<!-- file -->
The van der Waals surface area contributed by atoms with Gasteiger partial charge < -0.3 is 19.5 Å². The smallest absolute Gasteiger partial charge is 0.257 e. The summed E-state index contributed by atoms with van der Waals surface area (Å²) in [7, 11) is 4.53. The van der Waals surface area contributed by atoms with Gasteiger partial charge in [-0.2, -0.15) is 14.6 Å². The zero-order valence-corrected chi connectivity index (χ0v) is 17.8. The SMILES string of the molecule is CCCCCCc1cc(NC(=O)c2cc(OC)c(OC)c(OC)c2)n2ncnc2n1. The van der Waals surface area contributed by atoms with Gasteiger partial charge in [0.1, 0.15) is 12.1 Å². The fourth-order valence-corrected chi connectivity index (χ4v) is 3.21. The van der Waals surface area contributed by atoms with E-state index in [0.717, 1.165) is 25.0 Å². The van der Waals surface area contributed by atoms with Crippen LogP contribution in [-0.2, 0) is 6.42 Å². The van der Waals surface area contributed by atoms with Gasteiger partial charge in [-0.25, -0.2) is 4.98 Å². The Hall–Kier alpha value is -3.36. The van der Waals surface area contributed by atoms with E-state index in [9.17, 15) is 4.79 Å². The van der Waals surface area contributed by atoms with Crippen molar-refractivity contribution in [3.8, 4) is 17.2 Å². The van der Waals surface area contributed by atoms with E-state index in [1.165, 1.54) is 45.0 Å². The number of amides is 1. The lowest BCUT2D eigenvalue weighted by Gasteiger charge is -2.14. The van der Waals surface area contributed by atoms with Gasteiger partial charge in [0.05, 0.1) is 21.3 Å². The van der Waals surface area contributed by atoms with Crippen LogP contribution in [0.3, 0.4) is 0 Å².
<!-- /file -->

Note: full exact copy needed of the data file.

The van der Waals surface area contributed by atoms with Gasteiger partial charge < -0.3 is 19.5 Å². The smallest absolute Gasteiger partial charge is 0.257 e. The summed E-state index contributed by atoms with van der Waals surface area (Å²) in [7, 11) is 4.53. The van der Waals surface area contributed by atoms with Gasteiger partial charge in [-0.2, -0.15) is 14.6 Å². The zero-order valence-corrected chi connectivity index (χ0v) is 17.8. The SMILES string of the molecule is CCCCCCc1cc(NC(=O)c2cc(OC)c(OC)c(OC)c2)n2ncnc2n1. The van der Waals surface area contributed by atoms with Gasteiger partial charge in [0.1, 0.15) is 12.1 Å². The fourth-order valence-corrected chi connectivity index (χ4v) is 3.21. The van der Waals surface area contributed by atoms with E-state index in [0.717, 1.165) is 25.0 Å². The van der Waals surface area contributed by atoms with Crippen LogP contribution in [-0.2, 0) is 6.42 Å². The van der Waals surface area contributed by atoms with Gasteiger partial charge in [-0.25, -0.2) is 4.98 Å². The Hall–Kier alpha value is -3.36. The van der Waals surface area contributed by atoms with E-state index in [9.17, 15) is 4.79 Å². The van der Waals surface area contributed by atoms with Crippen molar-refractivity contribution in [3.8, 4) is 17.2 Å². The van der Waals surface area contributed by atoms with E-state index in [1.165, 1.54) is 45.0 Å². The number of amides is 1. The lowest BCUT2D eigenvalue weighted by Gasteiger charge is -2.14. The van der Waals surface area contributed by atoms with Gasteiger partial charge in [0.05, 0.1) is 21.3 Å². The van der Waals surface area contributed by atoms with Crippen LogP contribution in [0.3, 0.4) is 0 Å².